Seafield/No 42 Village seemed quiet, like any ordinary village in West Coast Berbice, but a recent visit established that a lot actually goes on there, especially through the Region Five Disabled Persons’ Network (DPN).
The DPN operates from the community centre where 42 members are benefiting from training in craft and computer skills. The centre had been established in the cricket ground for a library and computer centre but was never used for that purpose.
Members have been engaged in making floral arrangements, tie-dyed bed sheets, chair-backs, place mats and kitchen towels, some of which are being displayed for sale in two stores at Rosignol.
They also make pepper sauce and achar, and are bottling them to sell.
Members have also started to make concrete firesides and have sold four so far at $2,500 each. Soon they would venture into joinery and masonry.
President of the network, Mark Archibald, told this newspaper that the DPN was occupying a building at Lovely Lass together with the Community-Based Rehabilitation (CBR) programme.
That building, he said, had started to deteriorate and he decided to apply to the Tempee/Seafield Neighbourhood Democratic Council for permission to use the community centre at Seafield after realizing that it was “closed up.”
Permission was granted and since they moved there in 2006 they have continued to progress. The building was divided into two sections: the larger part for the computer centre and library the other for a gym.
The library was never stocked with books but President Bharrat Jagdeo had given two computers to the centre. The DPN is using one for computer classes while the other is not in working order.
The President had dedicated the community centre in honour of a resident, William ‘Paapa’ Carmichael on his 100th birthday. He died two years ago at the age of 102.
Carmichael, a cattle farmer, loved to read and “was reading up to the last.” He also loved to walk “in the hot sun” and he visited the shops to purchase his groceries.
The DPN which started out with just six members soon attracted more persons and the building was “getting too small.” Archibald also said that once they got the space for a kitchen they would start cooking and cake-decorating classes. They would also use it to prepare lunch for members who go there from 10 am to around 5 pm on week days.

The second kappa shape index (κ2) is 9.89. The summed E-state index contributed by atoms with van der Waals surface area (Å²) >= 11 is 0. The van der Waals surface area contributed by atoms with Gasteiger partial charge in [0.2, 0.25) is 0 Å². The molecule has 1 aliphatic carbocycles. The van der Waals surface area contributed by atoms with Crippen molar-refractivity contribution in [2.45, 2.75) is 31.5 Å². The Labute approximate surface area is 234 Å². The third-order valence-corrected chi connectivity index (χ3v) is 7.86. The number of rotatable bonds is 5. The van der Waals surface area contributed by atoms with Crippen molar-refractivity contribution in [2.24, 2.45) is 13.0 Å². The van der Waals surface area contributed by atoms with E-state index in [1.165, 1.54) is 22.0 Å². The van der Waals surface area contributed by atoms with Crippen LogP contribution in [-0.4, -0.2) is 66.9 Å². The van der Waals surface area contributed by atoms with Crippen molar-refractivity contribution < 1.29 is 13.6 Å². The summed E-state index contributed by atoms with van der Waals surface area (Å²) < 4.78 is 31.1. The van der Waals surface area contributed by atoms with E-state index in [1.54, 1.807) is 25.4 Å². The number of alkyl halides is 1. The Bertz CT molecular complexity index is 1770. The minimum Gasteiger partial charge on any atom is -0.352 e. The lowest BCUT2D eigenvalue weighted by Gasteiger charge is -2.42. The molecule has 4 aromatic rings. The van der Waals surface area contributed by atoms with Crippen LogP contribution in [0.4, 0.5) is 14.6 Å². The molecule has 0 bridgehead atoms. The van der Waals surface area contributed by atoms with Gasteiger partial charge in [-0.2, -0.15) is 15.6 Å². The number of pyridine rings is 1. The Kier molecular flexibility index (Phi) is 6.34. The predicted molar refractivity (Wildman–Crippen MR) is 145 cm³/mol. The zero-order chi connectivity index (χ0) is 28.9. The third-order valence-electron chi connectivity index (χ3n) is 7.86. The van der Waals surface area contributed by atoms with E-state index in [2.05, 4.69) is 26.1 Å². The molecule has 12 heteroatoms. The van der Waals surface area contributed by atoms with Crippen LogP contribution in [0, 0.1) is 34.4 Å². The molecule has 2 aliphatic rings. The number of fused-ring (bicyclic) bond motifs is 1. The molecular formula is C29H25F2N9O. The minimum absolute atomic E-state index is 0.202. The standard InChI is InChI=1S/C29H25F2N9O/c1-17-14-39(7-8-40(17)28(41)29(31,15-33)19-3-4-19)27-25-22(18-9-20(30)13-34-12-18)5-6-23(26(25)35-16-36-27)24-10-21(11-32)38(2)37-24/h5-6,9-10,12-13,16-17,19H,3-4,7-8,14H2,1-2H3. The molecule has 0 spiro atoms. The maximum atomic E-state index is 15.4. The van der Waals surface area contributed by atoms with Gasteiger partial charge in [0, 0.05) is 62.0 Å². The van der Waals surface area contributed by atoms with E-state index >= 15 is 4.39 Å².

He observed that most of the youths in the village were “idle” because they had no job opportunities and were getting into the drinking habit.
He said they were also involved in gambling under an abandoned house.
But that activity was stopped about three years ago after an alleged drug addict had beheaded a man who was under the house.
The DPN is hoping to acquire more computers and to include other ‘able-youths’ in the community for classes so they can be occupied in positive activities.
Apart from that, Archibald feels that more educational programmes are needed for the youths.
He also plans to get more ‘differently-abled’ persons onboard and start literacy and numeracy classes.
Archibald heard that President Bharrat Jagdeo “was coming to [commission] the Water Treatment Plant at Cotton Tree and we went there to meet him.”
The President arranged for him and some other members to go to Georgetown to meet him a few days later.
They went first to the Office of the President (OP) and were then “escorted” to State House. According to Archibald, “The treatment was excellent; the President made us feel special. I never thought I would have had an opportunity to visit State House…”
Most of all, he was grateful that “all of our requests that we took to the President were granted…”
He said they asked him for a bigger building and the head of state agreed to extend the centre to facilitate the members.
Among the other requests that the President approved were the paving of the walkway to the centre which was in a “terrible condition,” providing craft and other educational materials, Braille watches and a subvention for transport to the centre.
The following week, a representative from OP visited the centre along with the regional engineer to examine the building.
The DPN will no longer be using the section that was intended for the computer centre as that will be “given back to the community.”
They will be using the smaller section that was supposed to house the gym and a part at the back of the building which is being extended. Construction started three weeks ago.
Members had requested that the extension be 40 x 20 so it could accommodate rooms for a kitchen, computer and storage.
Archibald said although the $3M funding would have been enough to complete the job, the size was changed first to 30 x 20 and eventually to 15 x 20.
He was very disappointed with work because “if they want to do something for disabled people they have to do it good and done.”
He went on to say, “The space they are giving us now is smaller than what we had originally. The President had agreed to do the bigger extension, but look at this, it is not even enough for one room. I hope he gets to see the size they are giving us…”
Archibald went on to say that the cricket ground which is mostly used for blind cricket matches, was in a bad state and also needed upgrading.
The DPN has helped to instil positive attitudes in members, making them feel worthwhile and Archibald insists that they “must have a skill.”
He noted that despite their “conditions” members loved to be involved in activities. They recently took part in a march in observance of World Disability Day on December 3. He said he was always there to motivate them and let them know that “nothing is impossible.”
Being blind does not prevent him from rearing chickens and planting a kitchen garden to earn a living. He also helps with other chores around the house, including plumbing.
He recalled that he was involved in an accident while serving in the Guyana Defence Force and later became blind. During his seven-year stint in the army he was placed at the Guyana-Suriname border, “to protect it. We had to make sure the Surinamese didn’t come and take over our part.”